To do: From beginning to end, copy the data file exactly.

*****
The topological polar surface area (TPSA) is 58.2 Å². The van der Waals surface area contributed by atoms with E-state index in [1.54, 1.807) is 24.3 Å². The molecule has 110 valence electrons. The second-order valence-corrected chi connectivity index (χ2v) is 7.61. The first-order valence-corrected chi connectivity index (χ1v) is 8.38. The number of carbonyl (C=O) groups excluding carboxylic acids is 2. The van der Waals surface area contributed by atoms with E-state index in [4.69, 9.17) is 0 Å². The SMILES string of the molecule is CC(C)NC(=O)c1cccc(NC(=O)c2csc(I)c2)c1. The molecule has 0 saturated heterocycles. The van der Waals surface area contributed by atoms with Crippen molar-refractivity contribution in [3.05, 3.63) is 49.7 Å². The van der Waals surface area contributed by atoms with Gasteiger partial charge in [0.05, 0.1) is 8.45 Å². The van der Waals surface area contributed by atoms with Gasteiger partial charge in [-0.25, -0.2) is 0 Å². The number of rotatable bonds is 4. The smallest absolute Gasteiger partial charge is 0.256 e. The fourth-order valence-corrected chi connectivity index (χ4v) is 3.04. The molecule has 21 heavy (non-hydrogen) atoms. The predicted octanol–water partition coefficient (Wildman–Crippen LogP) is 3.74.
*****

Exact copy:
The topological polar surface area (TPSA) is 58.2 Å². The van der Waals surface area contributed by atoms with E-state index in [1.54, 1.807) is 24.3 Å². The molecule has 110 valence electrons. The second-order valence-corrected chi connectivity index (χ2v) is 7.61. The first-order valence-corrected chi connectivity index (χ1v) is 8.38. The number of carbonyl (C=O) groups excluding carboxylic acids is 2. The van der Waals surface area contributed by atoms with E-state index in [4.69, 9.17) is 0 Å². The SMILES string of the molecule is CC(C)NC(=O)c1cccc(NC(=O)c2csc(I)c2)c1. The molecule has 0 saturated heterocycles. The van der Waals surface area contributed by atoms with Crippen molar-refractivity contribution in [3.05, 3.63) is 49.7 Å². The van der Waals surface area contributed by atoms with Gasteiger partial charge in [0.05, 0.1) is 8.45 Å². The van der Waals surface area contributed by atoms with Gasteiger partial charge in [-0.25, -0.2) is 0 Å². The number of rotatable bonds is 4. The smallest absolute Gasteiger partial charge is 0.256 e. The fourth-order valence-corrected chi connectivity index (χ4v) is 3.04. The molecule has 21 heavy (non-hydrogen) atoms. The predicted octanol–water partition coefficient (Wildman–Crippen LogP) is 3.74.